The lost grave of a Cumbrian soldier who died during the First World War has been discovered and rededicated after more than 100 years.
Researchers found the grave of Private Frederick Little, of Carlisle, who was killed on the Western Front.
He was wounded on 1 August 1918 by enemy machine gun fire and after having his wounds dressed was killed by an enemy shell, aged 19.
The location of his grave could not be established after the war. His grave was rededicated at the Raperie British Cemetery, Villemontoire, France.
The grave was also found of 2nd Lieutenant Reginald Russell Boyd, 20, from Bishopton, Renfrewshire, was killed while fighting on the Western Front.
He arrived at the front on February 12 1916 as part of the 7th Battalion, the Border Regiment. He was shot in the head on April 19 1917.
He survived the initial gunshot but died in hospital on May 4 1917.
The rifleman was originally buried at Etaples Military Cemetery, France, but over time the location of his grave was lost.
It was found after a researcher provided the Commonwealth War Graves Commission (CWGC) with evidence suggesting it could be identified.
The graves of 2nd Lt Boyd and Pte Little were rededicated on September 5 and 6 respectively.
The rededication services were conducted by Reverend Tim-Clarke Wood CF, chaplain to the 4th Battalion, The Royal Regiment of Scotland and attended by soldiers of the battalion.
Reverend Clarke-Wood said: "2nd Lt Boyd and Pte Little were 20 and 19 years old respectively.
"The reminder that so many of our British troops who died during the First World War were very young.
"It's a stark thought, the cost of war far outweighs any erroneous concepts of glory.
"That so often what is accomplished is bought with the lives of those who will never have the opportunity to fulfil all that they could otherwise."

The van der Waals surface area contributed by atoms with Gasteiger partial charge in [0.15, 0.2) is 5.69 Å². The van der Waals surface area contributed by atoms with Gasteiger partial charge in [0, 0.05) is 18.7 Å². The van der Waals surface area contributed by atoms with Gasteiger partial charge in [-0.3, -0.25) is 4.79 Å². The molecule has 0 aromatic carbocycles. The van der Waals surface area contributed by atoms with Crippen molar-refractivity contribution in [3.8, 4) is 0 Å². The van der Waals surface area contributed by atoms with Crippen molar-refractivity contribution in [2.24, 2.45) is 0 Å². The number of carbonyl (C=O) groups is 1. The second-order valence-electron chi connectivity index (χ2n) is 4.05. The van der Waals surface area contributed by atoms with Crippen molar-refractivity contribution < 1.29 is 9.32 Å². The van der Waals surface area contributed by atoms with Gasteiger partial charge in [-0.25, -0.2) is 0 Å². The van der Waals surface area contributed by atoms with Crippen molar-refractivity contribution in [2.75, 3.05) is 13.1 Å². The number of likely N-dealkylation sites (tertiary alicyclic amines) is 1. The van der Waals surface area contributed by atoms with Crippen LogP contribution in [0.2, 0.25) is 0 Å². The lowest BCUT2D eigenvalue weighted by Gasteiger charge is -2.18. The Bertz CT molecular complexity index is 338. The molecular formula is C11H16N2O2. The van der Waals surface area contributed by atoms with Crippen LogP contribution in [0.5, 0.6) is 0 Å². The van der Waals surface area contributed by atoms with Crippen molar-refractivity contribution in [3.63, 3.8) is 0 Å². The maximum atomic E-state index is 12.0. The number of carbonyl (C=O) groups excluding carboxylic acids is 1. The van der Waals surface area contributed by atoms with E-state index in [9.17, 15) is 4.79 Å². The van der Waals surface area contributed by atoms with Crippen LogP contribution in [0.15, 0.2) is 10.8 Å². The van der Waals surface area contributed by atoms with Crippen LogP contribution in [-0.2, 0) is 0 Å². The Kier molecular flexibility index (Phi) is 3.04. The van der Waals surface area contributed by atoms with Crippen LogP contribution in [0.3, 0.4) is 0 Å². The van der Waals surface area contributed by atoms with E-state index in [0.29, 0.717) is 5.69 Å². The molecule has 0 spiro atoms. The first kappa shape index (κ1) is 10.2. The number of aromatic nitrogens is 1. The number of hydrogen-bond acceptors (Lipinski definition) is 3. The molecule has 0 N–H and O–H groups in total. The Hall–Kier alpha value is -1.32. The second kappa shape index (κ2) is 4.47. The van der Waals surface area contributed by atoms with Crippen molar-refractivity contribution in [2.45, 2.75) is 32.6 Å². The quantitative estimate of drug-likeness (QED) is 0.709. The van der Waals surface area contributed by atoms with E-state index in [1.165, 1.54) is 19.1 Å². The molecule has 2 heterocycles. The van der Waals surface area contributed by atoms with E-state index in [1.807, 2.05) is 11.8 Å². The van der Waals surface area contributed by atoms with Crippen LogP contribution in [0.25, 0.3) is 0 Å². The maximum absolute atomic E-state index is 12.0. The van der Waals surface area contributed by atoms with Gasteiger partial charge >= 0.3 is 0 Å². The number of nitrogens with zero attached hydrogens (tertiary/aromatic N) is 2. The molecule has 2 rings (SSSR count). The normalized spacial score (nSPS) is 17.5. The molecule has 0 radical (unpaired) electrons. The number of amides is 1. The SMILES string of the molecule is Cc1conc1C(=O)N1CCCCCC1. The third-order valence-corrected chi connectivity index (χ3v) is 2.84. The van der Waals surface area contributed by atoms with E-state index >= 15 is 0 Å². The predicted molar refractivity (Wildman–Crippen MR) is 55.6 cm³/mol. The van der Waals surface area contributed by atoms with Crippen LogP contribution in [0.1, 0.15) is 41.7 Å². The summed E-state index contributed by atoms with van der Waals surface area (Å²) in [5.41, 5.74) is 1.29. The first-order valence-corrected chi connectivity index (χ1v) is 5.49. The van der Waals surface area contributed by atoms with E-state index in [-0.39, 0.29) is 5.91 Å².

He added: "For me there is an emotional connection with these two soldiers because in my role as a padre I often interact with young soldiers and officers.
"It is an honour to be able to spend time recognising 2nd Lt Boyd and Pte Little and to declare within the presence of others that their lives mattered and, for us today, still do."
The services were organised by the Ministry of Defence Casualty and Compassionate Centre (JCCC).
Rosie Barron, JCCC case lead, said: "Both 2nd Lt Boyd and Pte Little paid the ultimate sacrifice for their country, but their graves were lost in the fog of war.
"It has been an honour to play a part in rectifying this and to work with The Royal Regiment of Scotland to organise their rededication services.
"It is just as important today that men such as 2nd Lt Boyd and Pte Little are not forgotten and fitting that their memory is still honoured by their regimental family."
CWGC director for France, Xavier Puppinck, said: "It is a special duty of ours to welcome people to our cemeteries, and to be able to mark the sacrifice of these two brave soldiers with a new headstone more than a century after they fell, is an honour.
"These services of rededication give us an opportunity to renew our commitment to care for their graves, and those of their comrades, forever."
Want a quick and expert briefing on the biggest news stories? Listen to our latest podcasts to find out What You Need To know...